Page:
Sam Allardyce chortled. The man chosen to manage England – not that he knew it at the time – had just been asked what he thought about the Football Association’s latest brainwave, namely employing specialist “in possession” and “out of possession” coaches.
It was late April and Sunderland’s then manager remained embroiled in a relegation struggle. But he took time to debunk the idea with the sort of brutal commonsense logic that seems set to ignite assorted bonfires of the vanities among England’s squad. Not to mention among some of the more corporate, jargon-obsessed types at St George’s Park national football centre.
“I think it sounds like a way to justify giving coaches a job,” said Allardyce, laughing at the notion that someone had to choose between teaching “off ball” and “on ball” tactics. “I think it means you’re only qualified to drive an automatic and not a gear shift vehicle.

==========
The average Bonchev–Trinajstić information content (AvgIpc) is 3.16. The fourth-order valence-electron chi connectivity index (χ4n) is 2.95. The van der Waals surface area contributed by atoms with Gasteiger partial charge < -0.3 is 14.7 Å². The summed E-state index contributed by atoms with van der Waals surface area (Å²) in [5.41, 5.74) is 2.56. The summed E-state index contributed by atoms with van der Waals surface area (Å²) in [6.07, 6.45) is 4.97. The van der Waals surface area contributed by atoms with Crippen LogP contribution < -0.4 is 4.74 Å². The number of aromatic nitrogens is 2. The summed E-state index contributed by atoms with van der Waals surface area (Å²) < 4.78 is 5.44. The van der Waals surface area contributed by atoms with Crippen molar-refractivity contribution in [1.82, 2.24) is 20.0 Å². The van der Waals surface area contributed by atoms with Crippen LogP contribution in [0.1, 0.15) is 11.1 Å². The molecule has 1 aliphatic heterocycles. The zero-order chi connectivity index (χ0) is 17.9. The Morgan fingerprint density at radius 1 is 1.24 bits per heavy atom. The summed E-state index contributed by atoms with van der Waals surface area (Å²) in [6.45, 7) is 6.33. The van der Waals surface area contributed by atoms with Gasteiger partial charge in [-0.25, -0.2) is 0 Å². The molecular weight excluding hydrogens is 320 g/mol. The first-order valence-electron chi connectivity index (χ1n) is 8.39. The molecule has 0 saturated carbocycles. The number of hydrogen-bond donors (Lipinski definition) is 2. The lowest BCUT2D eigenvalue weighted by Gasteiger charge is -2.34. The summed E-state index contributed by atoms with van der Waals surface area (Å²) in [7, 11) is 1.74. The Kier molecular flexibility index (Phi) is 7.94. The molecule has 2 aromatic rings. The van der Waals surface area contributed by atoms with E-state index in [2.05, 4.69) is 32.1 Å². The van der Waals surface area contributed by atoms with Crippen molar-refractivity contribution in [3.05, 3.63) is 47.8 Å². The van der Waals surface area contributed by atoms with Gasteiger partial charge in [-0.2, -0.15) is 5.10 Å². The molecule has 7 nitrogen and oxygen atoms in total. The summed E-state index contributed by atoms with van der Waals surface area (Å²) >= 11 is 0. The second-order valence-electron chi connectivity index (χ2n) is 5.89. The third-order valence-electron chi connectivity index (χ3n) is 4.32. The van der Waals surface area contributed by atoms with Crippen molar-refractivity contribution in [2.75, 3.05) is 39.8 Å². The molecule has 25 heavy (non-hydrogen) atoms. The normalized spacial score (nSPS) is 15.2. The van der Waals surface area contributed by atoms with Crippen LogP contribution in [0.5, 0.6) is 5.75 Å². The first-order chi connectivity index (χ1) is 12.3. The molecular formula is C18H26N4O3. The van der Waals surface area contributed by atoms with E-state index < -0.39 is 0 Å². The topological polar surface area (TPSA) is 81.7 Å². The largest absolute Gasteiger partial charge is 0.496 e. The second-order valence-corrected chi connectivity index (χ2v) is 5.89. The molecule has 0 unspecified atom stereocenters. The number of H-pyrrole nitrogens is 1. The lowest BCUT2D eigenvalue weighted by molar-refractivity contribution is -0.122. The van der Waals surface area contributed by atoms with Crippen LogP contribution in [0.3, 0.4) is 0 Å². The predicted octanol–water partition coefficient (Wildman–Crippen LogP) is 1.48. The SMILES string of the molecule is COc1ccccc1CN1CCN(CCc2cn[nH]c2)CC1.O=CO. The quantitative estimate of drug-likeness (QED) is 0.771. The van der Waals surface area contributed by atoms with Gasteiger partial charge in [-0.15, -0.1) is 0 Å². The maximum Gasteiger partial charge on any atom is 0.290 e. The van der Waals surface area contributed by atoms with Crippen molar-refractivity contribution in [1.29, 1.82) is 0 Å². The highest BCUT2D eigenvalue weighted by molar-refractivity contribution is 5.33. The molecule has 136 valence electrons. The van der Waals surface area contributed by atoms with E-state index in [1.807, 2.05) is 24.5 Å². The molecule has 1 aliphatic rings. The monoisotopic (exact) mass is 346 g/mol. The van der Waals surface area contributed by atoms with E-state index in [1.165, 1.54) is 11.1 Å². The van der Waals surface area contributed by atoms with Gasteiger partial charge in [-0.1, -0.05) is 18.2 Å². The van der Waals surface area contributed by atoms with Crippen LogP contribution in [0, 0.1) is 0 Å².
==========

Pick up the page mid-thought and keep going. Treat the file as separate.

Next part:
“I learned a lot about coaching in other sports when I was out in America [playing for Tampa Bay Rowdies in 1983] and they do that in American football. But it’s so static. It rarely runs for more than six seconds and it’s all stop-start. Our game is different; it’s all about a coach’s individual ability and intelligence levels.”
Arguably one of the best things the 61-year-old can bring to England – and the FA – is a brand of intelligence that permits him to devour reams of statistical player analysis and endless, dry, heavyweight, academic papers on sports science and psychology before swiftly filtering invaluable insights from irrelevancies. In other words, to see the wood for the trees.